• Senate Approves Payment to U.N. (June 22): Votes 98–1 to authorize more than $800 million in back dues but reduces future U.S. contributions. Bill moves next to House.
  • President Outlines Plan for Surplus (June 28): Seeks to use budget excess to eliminate national debt and bolster Social Security and Medicare. Also leaves room for possibility of tax cuts.
  • Clinton Proposes Medicare Shake-Up (June 29): Calls for structural changes to meet new needs. Plan adds coverage of prescription drugs and would keep Medicare solvent 12 years longer than currently expected, until 2027.
  • Independent Counsel Law Dies (June 30): Decisions on ethics investigations of high officials left to Attorney General, who will decide when to appoint special counsels.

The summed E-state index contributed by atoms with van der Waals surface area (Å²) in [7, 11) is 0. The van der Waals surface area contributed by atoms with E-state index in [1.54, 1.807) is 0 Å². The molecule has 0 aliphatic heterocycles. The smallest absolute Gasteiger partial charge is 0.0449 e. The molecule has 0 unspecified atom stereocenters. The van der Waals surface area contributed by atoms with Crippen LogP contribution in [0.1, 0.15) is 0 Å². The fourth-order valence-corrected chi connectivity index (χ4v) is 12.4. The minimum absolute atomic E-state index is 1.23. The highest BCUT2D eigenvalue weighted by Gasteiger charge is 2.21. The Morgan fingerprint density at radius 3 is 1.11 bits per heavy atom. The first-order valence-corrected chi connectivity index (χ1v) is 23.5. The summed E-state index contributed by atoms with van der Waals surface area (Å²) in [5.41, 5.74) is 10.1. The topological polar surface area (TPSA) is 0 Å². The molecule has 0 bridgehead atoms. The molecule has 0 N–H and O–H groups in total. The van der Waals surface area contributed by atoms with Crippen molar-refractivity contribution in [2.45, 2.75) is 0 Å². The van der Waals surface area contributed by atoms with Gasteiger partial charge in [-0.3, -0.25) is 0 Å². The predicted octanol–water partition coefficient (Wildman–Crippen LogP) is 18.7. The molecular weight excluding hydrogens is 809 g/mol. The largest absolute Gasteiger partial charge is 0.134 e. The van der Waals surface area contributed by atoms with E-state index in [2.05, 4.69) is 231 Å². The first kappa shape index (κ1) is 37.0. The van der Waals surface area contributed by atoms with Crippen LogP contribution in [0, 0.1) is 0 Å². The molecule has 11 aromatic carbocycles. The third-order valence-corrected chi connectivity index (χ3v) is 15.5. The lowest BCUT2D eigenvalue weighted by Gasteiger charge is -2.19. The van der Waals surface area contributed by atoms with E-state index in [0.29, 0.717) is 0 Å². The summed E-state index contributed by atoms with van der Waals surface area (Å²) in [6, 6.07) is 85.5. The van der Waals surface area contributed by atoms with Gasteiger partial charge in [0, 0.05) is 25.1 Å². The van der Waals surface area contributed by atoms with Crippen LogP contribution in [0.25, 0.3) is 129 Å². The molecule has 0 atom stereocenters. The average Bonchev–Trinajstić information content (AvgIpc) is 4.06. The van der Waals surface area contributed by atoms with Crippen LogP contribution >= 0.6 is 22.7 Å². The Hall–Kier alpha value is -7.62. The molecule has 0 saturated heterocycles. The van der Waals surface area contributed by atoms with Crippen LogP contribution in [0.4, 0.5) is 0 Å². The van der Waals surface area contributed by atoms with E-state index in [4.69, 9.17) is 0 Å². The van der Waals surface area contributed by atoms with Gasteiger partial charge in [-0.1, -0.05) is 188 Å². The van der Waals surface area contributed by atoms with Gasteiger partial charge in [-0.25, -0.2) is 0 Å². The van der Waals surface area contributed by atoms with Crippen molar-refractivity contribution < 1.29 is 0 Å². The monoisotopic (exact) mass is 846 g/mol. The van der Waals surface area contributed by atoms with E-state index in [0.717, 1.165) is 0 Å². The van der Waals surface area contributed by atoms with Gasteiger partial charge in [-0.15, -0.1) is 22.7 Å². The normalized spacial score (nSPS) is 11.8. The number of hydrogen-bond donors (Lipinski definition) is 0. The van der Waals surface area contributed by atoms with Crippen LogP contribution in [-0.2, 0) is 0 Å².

Business/Science/Society

  • Death Toll 12 in Alpine Tunnel Fire (June 2): Salvage workers recover bodies from tangled wreckage of multi-vehicle collision in Salzburg, Austria, tunnel.
  • U.S. and Canada Agree on Salmon Quotas (June 3): Seek to end long dispute. Comprehensive plan for thousands of miles along Pacific coast will include a conservation fund to help protect fish.
  • Russians Mark 200th Anniversary of Alexander Pushkin's Birth (June 5): Honor one of nation's most revered poets with performances and readings of his works, capping months-long celebration.
  • Two New Elements Added to Periodic Table (June 7): Scientists at Lawrence Berkeley National Laboratory in Calif. announce creation of elements with atomic numbers 118 and 116 in April by using cyclotron accelerator to hurl Krypton atoms at a lead target.